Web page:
Lords are the heads of your armies, leading them both across the strategic map and into the heat of battle. As such, they provide a handful of status effects for the campaign and, for battles, that can alter a number of stats. On higher difficulties, it’s essential to explore the deeper consequences of which Lords are controlling your armies as you can bet the A.I. will be an incredibly organised and relentless opponent. Occasionally, it can seem unfairly so.
Whilst some games handle difficulty scaling very well, this one does not. Granted, I’m not a hugely experienced Total War player but I can tell when I’m being taken for a ride. On higher difficulties, it was often the case that enemy armies knew exactly what I was going to do next and had something ready to counter it. Perhaps there is masochistic side to the Total War community that I don’t know about, and I can only assume the other games are similar, but sticking to the default difficulty feels like the sweet spot to get the best out of the A.I.
In terms of large scale battles, Total War: Warhammer does them pretty well. Army units, both large and small, are each made up of individuals. Zooming right up close, you can see details on your soldiers that you probably wouldn’t think were necessary, but they’re there anyway. Giving such details up close helps provide a sense of grandness to the scale of the battle, which take place across a varied range of battlefields.
Gaining a tactical advantage over your opponents is a must on the battlefield. Getting your archers and ranged weaponry to high ground becomes a quick priority, giving them an easier target to rain steely death down upon. Units can hide amongst forest trees, giving them a line of sight advantage over anyone out in the open. Each of these seemingly minor things can change the tide of a battle, or give you more of a chance if you’re outnumbered.
On a few occasions, I was able to overcome larger armies purely because I was able to get the jump on them by flanking them from the woods whilst they marched carelessly through the open plains. All it took then was a small distraction unit to draw their attention and they were finished.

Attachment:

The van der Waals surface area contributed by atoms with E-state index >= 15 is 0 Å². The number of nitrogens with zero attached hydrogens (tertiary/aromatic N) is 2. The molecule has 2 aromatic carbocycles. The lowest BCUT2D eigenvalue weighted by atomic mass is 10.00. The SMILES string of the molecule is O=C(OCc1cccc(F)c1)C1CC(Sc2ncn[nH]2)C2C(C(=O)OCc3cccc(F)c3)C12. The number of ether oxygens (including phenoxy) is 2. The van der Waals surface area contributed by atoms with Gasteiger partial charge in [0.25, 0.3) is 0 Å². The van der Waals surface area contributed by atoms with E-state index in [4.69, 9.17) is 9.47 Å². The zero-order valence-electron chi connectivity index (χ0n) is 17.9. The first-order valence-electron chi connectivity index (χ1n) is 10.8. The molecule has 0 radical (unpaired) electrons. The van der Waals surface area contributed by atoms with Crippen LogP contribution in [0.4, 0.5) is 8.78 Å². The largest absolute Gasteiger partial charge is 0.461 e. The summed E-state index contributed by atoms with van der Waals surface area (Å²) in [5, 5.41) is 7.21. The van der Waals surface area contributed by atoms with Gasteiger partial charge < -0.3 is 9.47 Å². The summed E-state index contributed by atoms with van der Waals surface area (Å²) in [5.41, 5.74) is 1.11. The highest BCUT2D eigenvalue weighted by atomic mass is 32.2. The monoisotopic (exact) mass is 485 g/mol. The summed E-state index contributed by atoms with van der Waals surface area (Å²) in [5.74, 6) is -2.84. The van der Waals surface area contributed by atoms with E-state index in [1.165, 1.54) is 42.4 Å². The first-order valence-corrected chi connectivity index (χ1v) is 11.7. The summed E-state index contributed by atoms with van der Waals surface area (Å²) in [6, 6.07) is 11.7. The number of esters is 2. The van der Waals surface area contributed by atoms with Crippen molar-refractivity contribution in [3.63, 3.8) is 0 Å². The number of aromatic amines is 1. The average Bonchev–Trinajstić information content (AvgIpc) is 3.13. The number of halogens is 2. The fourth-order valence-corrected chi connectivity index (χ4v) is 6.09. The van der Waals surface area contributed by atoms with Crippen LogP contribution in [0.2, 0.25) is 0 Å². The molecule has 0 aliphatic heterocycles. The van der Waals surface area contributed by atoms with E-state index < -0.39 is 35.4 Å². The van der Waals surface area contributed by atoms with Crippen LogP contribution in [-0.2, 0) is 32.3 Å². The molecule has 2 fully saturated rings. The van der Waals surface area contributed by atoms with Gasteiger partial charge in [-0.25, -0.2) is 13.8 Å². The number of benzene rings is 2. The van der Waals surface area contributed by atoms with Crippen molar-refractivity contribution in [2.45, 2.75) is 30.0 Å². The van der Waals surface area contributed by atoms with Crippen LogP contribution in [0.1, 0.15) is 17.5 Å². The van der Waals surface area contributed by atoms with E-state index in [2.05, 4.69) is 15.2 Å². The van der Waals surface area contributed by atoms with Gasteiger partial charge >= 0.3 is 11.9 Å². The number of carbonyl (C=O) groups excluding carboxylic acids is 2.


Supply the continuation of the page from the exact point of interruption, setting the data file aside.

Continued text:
Pulling off a successful attack with a small army is not only a mean feat; it also just looks pretty cool, as do most battle scenes. It evokes an element of grand cinema as you watch a huge army of dwarves charge into a horde of skeletal undead, thunderously clashing with each other. It can look pretty ‘video-gamey’ at times, with a few units swinging wildly at nothing occasionally, but it’s easy to overlook considering the sheer impressive scale of what’s going on. Watching your Lord swipe at a group of archers only for them go theatrically flying backwards is wonderfully satisfying.
On the other foot: it’s equally frustrating being on the end of an absolute beating. It will happen at times, too, and when it does because of a bad choice you made, it will sting, but losing is a big part of this game, too. As the campaign progresses, things get pretty wild in terms of the number of factions vying over land and you’ll likely get spread thin trying to keep your borders intact, and that is totally okay. Failure in Total War: Warhammer is usually not the end of everything, giving you the chance to revisit your mistakes and change up what you need.
As well as the single-player campaign, Total War: Warhammer also features multiplayer, allowing you and a friend to play through the entire thing together. Every race is capable of playing as a co-op race; however, as with the solo campaign, you’ll want to take into account the play-style you’re wanting to run with. You can also jump straight onto the battlefield if watching huge armies stab and smash at each other is more what you’re after.
Total War: Warhammer is a wonderful surprise on all fronts. It has a thorough and detailed campaign that’s both playable and enjoyable in both solo and co-operative modes, and with several layers of classic strategy gameplay over the top, it provides a refreshing mix of two great franchises. It’s as enjoyable as it is rewarding.
In a year that’s chock-full of memorable strategy games like Stellaris and XCOM 2, Total War: Warhammer stands out boldly and absolutely deserves your time.